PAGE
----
Friday, 20 July 2018

Drunken crash ‘saved’ my life

A DRINK-DRIVER who smashed his car into a bus was told the crash could have saved his life.

A DRINK-DRIVER who smashed his car into a bus was told the crash could have saved his life.

Simon Narracott, a failed Henley council candidate, was taken to hospital after the crash where it was found he had a lump on one of his kidneys.

He is now waiting to hear whether the growth is malignant.

He said: “They said the accident may have saved my life.”

Mr Narracott, 52, formerly of Gainsborough Crescent, Henley, was speaking after being banned from driving for 22 months and fined £1,000 at Reading Magistrates’ Court on Thursday last week. He was also ordered to pay a £100 victim surcharge and £85 costs and to attend a drink-driving course.

The court heard he had crashed his black Range Rover into a bus on Reading Bridge on July 26, causing major delays as the road was shut for two hours.

Two passengers on the bus were taken to hospital with minor injuries.

He was breathalysed at the roadside after a police officer smelt alcohol on his breath and arrested.

Later that day he took a blood test which showed he was over the legal limit. Mr Narracott, who admitted drink-driving, told the Henley Standard how he went to the Royal Berkshire Hospital in Reading hours after the incident.

He said: “After the crash I was checked over by the ambulance that was there. I think they just took one look, saw I was standing and thought I must be fine.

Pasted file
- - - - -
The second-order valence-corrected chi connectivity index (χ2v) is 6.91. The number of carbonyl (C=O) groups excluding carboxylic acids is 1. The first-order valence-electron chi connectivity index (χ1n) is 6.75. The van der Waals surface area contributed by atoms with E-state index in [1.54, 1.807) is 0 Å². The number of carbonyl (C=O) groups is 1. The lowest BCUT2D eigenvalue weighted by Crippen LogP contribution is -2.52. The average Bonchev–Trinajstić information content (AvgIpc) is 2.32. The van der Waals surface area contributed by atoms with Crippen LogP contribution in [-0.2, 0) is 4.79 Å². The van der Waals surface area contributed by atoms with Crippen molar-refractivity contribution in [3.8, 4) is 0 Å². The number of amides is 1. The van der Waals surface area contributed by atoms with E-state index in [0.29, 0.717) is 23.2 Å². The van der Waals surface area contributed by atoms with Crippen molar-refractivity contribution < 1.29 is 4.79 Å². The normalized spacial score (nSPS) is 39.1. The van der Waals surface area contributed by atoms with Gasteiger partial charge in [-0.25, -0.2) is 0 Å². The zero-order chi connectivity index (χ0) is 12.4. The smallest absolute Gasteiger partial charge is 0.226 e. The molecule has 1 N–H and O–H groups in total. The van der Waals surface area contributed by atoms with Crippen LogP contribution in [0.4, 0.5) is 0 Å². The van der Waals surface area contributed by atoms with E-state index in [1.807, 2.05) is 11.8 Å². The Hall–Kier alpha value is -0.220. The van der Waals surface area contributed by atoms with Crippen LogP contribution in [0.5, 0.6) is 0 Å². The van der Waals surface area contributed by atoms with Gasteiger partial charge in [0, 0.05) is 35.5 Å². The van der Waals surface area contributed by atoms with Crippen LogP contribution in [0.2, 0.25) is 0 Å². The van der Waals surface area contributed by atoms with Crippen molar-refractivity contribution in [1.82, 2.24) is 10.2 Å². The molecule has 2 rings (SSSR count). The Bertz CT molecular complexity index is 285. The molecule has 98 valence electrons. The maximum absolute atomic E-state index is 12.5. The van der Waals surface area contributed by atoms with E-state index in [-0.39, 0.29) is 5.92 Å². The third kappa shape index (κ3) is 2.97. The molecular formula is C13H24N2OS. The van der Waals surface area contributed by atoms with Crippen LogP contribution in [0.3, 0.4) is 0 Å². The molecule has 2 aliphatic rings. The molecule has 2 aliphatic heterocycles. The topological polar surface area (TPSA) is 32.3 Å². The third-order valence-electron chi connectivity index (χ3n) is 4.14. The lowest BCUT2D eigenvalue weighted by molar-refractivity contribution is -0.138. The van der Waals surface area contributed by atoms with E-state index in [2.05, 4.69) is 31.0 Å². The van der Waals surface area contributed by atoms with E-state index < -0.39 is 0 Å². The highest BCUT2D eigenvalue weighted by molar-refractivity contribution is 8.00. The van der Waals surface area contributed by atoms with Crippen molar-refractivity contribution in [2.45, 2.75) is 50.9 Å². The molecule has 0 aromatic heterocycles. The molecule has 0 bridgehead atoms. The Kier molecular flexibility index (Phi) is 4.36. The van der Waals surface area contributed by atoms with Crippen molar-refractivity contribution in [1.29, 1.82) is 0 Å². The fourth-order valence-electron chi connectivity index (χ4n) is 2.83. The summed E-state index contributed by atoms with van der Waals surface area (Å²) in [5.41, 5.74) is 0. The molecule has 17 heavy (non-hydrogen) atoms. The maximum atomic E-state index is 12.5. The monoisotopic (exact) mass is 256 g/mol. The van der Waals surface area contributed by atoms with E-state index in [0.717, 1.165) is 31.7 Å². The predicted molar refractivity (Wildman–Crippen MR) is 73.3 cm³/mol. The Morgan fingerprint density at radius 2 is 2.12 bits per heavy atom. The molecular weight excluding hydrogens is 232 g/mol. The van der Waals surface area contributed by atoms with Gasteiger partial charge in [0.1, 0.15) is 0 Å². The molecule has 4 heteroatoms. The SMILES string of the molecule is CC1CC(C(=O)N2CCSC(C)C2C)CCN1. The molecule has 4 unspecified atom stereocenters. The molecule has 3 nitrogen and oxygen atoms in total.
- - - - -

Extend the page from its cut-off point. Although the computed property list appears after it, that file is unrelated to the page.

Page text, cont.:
“I was walking round as if I was fine. I think the reality was I was probably in shock more than anything else.

“After a few hours the shock had worn off and it got worse so I went to accident and emergency.”

He was given a chest scan, which revealed he had a broken sternum.

Mr Narracott said: “The sternum covers the heart and other major organs so they gave me a full scan and the doctor told me my kidney was a full lump of black.

“I have had a small pain in my back for a number of years but I am of a generation who would say they had a pain but just got on with it. I thought they were going to explain the damage I had done to my bones but they said they had some other news. They said the accident may have saved my life.

“The doctor basically pointed, saying it’s very likely to be cancer but couldn’t say whether it is malignant.”

Mr Narracott, who works in IT, is now awaiting the results of tests while he recovers from his injuries, which could take up to six months.

He said: “The letter I got said the kidney was a full mass of black. They won’t confirm anything until they have done further tests.

“They have done a full MRI scan and I’ve got a meeting about that. They are going to talk to me about it.

“I have no idea what the process is, what happens next or what the options are.

“I didn’t even know you could get cancer of the kidney, I thought it was the liver and the lungs.”

Mr Narracott, who has a 17-year-old daughter called Isabelle, said: “I’m not a negative person. I’m happy to talk about it because if I had not had my accident I would still be walking round normally, saying I just had a pain in my back. I would still not know anything about it.